A ground level view of Israel’s 2019 spring election.
Marcia and I voted in the Israeli elections today. After eight years in the Land, it’s become a familiar process; extreme left- and right-wing Israelis join their more numerous centrist fellow citizens at a nearby elementary school, show identification (a bizarre Israeli requirement) then…vote.
It’s always uplifting and a bit surprising to vote here. Spring has finally hit Jerusalem. The unusually cold and rainy weather that has both blessed and plagued the city this winter seems to have passed, making the short walk to the polls much more pleasant than recent outings.
Birds chirped, a light breeze blew as we made our way to the polls and people behaved civilly. More good news, after entering the school to vote, I was able to read a good third of the hallway posters. (If I can maintain my current pace I should be fluent at Hebrew before I turn ninety.)
As has been our experience, it took only minutes to vote. After a short wait in line outside the voting room—it’s said that lines don’t exist here but I have seen several—we entered and found, in the middle of the small room, a “voting booth,” a folded cardboard privacy screen sitting atop a small, square table, like the displays we see in the States at science fairs. At the head of the room sat a handful of officials.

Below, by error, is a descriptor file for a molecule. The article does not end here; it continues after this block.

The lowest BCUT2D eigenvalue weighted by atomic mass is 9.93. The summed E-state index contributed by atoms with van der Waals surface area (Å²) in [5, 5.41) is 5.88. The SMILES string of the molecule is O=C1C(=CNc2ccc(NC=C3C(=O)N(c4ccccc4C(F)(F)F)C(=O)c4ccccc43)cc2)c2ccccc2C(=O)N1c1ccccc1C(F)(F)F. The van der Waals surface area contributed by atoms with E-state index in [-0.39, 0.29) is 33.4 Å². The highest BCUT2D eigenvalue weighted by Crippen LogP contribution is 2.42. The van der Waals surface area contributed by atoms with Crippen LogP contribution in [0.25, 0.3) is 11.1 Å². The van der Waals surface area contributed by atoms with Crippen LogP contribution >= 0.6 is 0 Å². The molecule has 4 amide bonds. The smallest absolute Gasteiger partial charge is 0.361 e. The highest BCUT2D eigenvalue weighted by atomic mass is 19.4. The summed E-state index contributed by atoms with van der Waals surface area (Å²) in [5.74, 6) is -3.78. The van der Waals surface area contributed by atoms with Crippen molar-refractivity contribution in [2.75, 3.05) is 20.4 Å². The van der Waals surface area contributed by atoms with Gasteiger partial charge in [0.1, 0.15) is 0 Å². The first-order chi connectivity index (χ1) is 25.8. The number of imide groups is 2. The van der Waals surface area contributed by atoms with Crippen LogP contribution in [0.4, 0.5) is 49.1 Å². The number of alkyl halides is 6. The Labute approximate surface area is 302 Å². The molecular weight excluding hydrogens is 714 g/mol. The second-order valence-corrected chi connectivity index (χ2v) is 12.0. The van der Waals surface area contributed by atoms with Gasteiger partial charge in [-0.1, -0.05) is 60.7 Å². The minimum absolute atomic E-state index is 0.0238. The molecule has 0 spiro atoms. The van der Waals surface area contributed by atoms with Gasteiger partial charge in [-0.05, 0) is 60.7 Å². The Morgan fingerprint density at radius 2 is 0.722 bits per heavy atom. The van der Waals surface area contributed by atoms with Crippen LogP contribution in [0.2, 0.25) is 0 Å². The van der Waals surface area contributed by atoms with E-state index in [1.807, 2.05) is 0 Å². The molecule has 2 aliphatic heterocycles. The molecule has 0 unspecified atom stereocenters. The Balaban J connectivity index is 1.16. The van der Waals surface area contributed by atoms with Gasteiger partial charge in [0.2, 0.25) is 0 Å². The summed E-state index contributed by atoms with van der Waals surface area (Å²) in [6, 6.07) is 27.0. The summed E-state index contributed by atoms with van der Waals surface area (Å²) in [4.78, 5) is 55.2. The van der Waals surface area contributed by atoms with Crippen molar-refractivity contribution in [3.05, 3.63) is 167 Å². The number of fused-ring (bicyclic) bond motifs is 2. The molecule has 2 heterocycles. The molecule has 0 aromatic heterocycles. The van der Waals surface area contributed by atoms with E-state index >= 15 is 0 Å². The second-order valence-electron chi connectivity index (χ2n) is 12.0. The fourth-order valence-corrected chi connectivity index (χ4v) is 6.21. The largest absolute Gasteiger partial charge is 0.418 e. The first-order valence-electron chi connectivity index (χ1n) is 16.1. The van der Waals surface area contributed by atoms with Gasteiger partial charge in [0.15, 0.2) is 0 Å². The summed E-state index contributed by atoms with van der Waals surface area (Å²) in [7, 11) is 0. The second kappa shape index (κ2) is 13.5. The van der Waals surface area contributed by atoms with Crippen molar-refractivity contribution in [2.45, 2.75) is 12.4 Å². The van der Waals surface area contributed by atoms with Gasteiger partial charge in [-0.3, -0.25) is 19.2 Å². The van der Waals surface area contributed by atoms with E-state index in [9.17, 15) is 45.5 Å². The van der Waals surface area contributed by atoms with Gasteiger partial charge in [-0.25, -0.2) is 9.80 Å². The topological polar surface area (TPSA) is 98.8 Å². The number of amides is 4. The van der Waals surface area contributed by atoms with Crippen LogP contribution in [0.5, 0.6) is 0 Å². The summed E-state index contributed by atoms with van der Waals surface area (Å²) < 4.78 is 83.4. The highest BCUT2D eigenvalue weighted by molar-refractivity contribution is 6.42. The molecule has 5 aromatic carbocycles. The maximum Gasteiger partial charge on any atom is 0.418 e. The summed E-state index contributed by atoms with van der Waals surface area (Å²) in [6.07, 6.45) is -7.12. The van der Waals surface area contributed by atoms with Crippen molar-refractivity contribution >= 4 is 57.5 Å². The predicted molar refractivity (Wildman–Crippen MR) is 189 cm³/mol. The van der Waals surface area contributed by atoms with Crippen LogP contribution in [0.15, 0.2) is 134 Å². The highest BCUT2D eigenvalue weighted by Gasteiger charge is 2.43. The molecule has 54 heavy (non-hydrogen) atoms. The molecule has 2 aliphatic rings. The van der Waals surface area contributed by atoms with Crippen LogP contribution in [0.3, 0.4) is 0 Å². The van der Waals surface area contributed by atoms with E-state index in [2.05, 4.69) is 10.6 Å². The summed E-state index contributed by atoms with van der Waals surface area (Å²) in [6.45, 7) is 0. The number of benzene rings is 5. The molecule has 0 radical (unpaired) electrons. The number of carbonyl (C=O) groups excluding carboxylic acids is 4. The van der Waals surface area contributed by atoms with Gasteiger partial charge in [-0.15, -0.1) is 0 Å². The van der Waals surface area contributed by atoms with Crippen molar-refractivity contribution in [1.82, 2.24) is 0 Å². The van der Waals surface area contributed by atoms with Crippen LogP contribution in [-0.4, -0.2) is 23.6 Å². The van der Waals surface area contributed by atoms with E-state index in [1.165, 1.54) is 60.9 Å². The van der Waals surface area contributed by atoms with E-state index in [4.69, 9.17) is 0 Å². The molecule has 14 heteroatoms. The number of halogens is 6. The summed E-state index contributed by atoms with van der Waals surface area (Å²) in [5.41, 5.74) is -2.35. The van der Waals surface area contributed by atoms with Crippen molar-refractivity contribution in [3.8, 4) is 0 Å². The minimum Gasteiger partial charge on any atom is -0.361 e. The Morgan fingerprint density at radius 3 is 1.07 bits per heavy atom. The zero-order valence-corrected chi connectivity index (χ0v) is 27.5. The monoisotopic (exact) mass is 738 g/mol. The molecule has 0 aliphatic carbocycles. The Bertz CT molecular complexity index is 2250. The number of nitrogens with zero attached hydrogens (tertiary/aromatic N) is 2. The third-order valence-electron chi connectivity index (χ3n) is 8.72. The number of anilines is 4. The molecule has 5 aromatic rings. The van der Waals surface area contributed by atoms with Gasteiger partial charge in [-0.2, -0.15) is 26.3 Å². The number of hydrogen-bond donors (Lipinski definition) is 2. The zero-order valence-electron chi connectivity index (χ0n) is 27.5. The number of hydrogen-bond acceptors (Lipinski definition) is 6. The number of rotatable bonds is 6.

They checked our IDs then handed us blue voting envelopes. (I’ll mention,
for those readers in Philadelphia and Chicago, only one per voter.)
Inside the booth lay an open, compartmented box filled with paper chits designating the parties, not candidates, running for office. To vote, one simply places a single chit in the envelope, steps back to the officials’ table and, as the officials observe, drops the envelope into a big slotted box.
That’s it. Over forty parties vied for votes in this election. Only about thirteen are expected to gain enough votes to earn seats in the Knesset. No party is expected to gain the necessary minimum votes to form a government on its own, so there will likely be lots of suspense, bargaining and compromise before a government is formed.
In theory, this can be good. In practice, it’s usually messy and disappointing. Given the cloud hanging over current Prime Minister Benjamin Netanyahu’s political and personal future, many Israelis feel
There is, as always, a lot hanging on the results of this election, perhaps even more than usual given the well-known looming existential, economic, political and social hurdles now facing the nation.
The only certainty seems to be that it’s useless to worry, much better to take hope from the remarkably peaceful, friendly and confident faces of our neighbors at the polls who believe, as do we, that Someone much greater than ourselves is shaping Israel’s future.
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